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Skill building to engage employees.

 Asking key coaching questions evolves independence and achieves their goals.

1. Coach team members to self-discover behaviors preventing them from achieving higher performance levels. Next, mutually agree on improvement goals and time frames.

Give someone a fish, and they’ll eat it for a day. Teach someone to fish, and they’ll be able to eat for their entire life. 

This old proverb applies to developing someone’s skills as well. Top performers can self-evaluate their performance and the behaviors contributing to achieving a goal. This enables them to self-correct and avoid making the same mistakes twice.

Leaders who are highly effective at coaching their team members to perform up to their potential ask more questions. Questions cause team members to identify behaviors that would lead to more extraordinary performance if changed. This, of course, takes more time than simply telling a team member what to do differently. However, it is this self-discovery process that is so impactful. 

Once a team member has correctly identified behaviors that need to be modified, it is equally important to set goals for correcting the behavior and the timeframe for execution. This builds the team member’s commitment to making the changes within the targeted timeframe.  

Leaders should ensure the goal and timeframe are appropriate but allow the team member to lead the discussion. Prepare leaders to guide what goals and timeframes are reasonable by tying both to organizational goals and emphasizing how the team member’s performance contributes to organizational success. 

Discussion question: Consider the last time you coached a team member on how to improve performance. 

Did you:
i.  Use a process similar to the one described above?
ii. Provide more direct feedback on what behaviors needed to change
iii. Set the goal and timeframe expectations. 

iv. What was the outcome regarding goal achievement and preventing the ineffective behaviors from recurring?

2. Ask team members about their career growth aspirations.

  • Clearly define performance or reputation issues they need to address
  • Connect them to other leaders and departments as appropriate.

Career growth, or lack thereof, is the most significant reason employees leave their employers today. The best defense against losing a team member over career growth issues is to have their immediate leader discuss their career growth aspirations.

Unfortunately, many leaders aren’t sure who is responsible for having these discussions and are hesitant to discuss career growth options with team members. Why? They don’t want to make a mistake by over-promising something they can’t deliver. Therefore, establishing a model for who is responsible and the discussion topics can be very helpful.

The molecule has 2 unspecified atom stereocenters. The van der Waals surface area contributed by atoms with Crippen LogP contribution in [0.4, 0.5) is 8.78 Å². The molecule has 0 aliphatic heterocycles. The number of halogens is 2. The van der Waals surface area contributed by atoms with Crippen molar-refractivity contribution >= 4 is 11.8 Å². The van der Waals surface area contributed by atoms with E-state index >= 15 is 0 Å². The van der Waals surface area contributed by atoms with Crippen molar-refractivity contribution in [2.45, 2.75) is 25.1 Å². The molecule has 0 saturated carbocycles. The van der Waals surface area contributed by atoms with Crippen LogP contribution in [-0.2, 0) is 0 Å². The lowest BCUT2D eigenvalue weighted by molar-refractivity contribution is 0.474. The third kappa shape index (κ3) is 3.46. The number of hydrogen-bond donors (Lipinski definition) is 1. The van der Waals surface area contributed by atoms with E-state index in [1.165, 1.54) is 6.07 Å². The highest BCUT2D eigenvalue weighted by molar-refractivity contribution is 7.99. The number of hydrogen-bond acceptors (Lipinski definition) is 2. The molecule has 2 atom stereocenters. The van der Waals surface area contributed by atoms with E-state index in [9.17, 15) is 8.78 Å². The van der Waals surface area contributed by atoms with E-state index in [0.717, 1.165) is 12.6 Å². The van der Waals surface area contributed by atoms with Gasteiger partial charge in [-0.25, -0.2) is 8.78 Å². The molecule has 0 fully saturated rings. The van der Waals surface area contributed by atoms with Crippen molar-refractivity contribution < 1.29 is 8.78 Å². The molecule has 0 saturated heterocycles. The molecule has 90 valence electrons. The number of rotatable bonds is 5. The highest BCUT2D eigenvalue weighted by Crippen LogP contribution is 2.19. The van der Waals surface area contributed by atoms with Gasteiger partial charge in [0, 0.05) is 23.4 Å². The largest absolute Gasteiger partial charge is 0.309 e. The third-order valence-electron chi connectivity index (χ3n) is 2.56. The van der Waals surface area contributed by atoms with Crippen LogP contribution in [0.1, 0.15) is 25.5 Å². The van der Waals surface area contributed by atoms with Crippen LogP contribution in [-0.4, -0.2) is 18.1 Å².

The model below defines three discussion areas for career growth discussions and who is responsible for each.

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  • A prerequisite to career growth opportunities is performing well in your current role. 
  • The employee has the primary accountability for their performance. 
  • The leader is responsible for setting performance expectations, feedback on how the employee is performing, and appropriate coaching to help the employee meet the expectations. 
  • Each employee must understand that her current job is the springboard to any other job in the organization. If they are underperforming in a recent job, the probability of advancement goes way down. 
  • The accountability for performance falls squarely on the employee. 


  • Reputation includes work ethic, attire, willingness to volunteer, willingness to go above and beyond, ability to get along with others, and so on. 
  • You need an exemplary reputation if you’re going to advance. 
  • At first glance, this might seem obvious, but many people, regardless of tenure or background, are often unaware of what a pivotal role reputation plays. 
  • Leaders must be candid with their employees about any aspects of their reputation that may impede their career growth. 
  • Likewise, the employee will have to embrace the feedback. 
  • The accountability for reputation is on both the leader and the employee.


There are two elements to the Connections factor. 

  • First, leaders should connect their team members who want advancement to other leaders in the organization who may be able to offer them opportunities for career growth. 
  • Second, leaders should allow their team members to learn more about other areas, responsibilities, or organizational roles that may be of interest. For example, please arrange for a team member to have coffee with another supervisor from another function so they can learn more about what that function does. Responsibility for connections falls to the leader.

Discussion Questions: Have you discussed career growth aspirations with your team members? 
i.  What is their understanding of their responsibilities? 
ii.  Have you addressed any reputation barriers? 
iii. Have you connected them with other departments and leaders as appropriate?